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# What is a ray in math?

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In math, a ray is part of a line that has an endpoint at its starting point and extends in a certain direction into infinity. Drawing a ray involves placing a line with one endpoint and an arrow point on the other end. To name a ray, the convention is to use the letter at the starting point followed by a letter near the arrow point.

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One can use capital letters to name a ray, and over the two letters is drawn a ray symbol. An alternate convention used to name a ray is to use one lower case letter.

Two rays that diverge from a common starting point are called an angle. Another name for this starting point is the vertex of the angle.

## Related Questions

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When a number is squared in math, it means it's been multiplied by itself. For example, two squared is two times two, or four; and 10 squared is 10 times 10, or 100. When a number is squared, it is written as that number (the base) to the second power.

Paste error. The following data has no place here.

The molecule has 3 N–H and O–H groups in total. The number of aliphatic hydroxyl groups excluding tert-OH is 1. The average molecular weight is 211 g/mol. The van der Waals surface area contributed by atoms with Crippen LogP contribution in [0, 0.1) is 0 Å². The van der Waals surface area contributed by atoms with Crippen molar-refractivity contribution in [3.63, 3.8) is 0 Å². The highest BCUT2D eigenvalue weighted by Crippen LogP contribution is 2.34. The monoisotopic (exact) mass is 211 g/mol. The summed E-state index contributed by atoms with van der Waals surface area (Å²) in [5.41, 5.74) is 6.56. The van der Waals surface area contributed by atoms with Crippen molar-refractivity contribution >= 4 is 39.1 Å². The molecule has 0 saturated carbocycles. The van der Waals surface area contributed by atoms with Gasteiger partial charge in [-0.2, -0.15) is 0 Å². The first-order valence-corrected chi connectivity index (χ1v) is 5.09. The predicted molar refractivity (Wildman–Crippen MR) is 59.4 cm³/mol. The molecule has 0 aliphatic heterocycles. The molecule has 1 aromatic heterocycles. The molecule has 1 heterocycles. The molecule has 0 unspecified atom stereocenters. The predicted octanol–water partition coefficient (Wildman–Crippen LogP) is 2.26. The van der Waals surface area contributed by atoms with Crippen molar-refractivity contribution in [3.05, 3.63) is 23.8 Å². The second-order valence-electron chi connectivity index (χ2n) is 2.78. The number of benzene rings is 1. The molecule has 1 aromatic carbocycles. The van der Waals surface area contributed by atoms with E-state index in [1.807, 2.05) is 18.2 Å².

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To find the y-intercept of a line, substitute the values of x and y coordinates into an equation representing the line. Set x to 0, then solve for y. If the equation is already in the slope-intercept form of y = mx + b, the value of b is the y-intercept.

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In math, the definition of an exponent is a numerical notation that indicates the number of times a number is to be multiplied by itself. The exponent is written as a small number in superscript following the number to be multiplied.